This page will provide information on becoming a K-12 teacher (private or public school) or becoming a college or university level lecturer/professor. If you want to learn more about informal science education, please visit our Outreach page.
What sort of jobs can I get in science education?
Fellowships in Research and Science Teaching (FIRST) : 3-year post-doctoral position that includes a heavy teaching component.
Discipline Based Education Research (DBER) Fellowship
PhD required: yes
High School Teaching
Carnie Sandoe is a useful match-making site that can help place you with a school that meets your skills and preferences. For public or private high school jobs, you may be asked to run through a practice lesson with your potential future employers.
Private high schools: You do not need a teaching credential to work in a private high school. Sometimes they will prefer that you have had "legitimate" teaching experience (i.e. you were the instructor of record for a class, or you shadowed a high school teacher). For most, having a PhD is a BIG advantage, even if you don't have teaching experience.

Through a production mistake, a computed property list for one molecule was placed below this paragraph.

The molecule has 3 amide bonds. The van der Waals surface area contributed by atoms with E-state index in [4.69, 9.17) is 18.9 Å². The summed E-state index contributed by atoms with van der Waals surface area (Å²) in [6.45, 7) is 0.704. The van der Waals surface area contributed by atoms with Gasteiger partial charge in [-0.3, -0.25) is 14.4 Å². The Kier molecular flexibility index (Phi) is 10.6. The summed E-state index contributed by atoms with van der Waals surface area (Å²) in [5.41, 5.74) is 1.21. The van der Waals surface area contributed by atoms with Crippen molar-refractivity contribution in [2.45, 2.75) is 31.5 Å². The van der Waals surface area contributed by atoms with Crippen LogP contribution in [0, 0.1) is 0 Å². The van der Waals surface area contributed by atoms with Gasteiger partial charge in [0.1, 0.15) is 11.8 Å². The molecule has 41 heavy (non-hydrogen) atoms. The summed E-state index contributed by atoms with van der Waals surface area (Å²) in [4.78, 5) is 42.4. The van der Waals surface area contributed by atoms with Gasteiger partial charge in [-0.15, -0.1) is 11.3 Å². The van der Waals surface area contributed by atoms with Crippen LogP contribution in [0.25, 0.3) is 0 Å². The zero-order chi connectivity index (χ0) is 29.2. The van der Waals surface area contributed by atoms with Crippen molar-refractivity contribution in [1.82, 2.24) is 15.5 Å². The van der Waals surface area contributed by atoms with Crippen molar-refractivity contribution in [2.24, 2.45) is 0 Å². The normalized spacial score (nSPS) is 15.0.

Public high schools: Public high schools do require you to have a secondary single-subject teaching credential. Most universities have a certification program (it's usually something the Education Masters students get on their way to the Masters). A certification usually entails taking certain coursework, completing a certain number of hours of student teaching (usually ~200 for a graduate student), and passing several competency exams. The requirements vary by state. Just like the bar exam, you are only certified to teach in the state where you take your exams.
Phd required: no
Certification required: yes (for public schools)
Lecturer - 4 Year College/University
A full time lecturer might be asked to teach two courses per quarter at UCLA (for example), totaling 6 courses over 9 months.
- PhD required: yes
- Postdoc required: no (some schools prefer a research post-doc before teaching, however).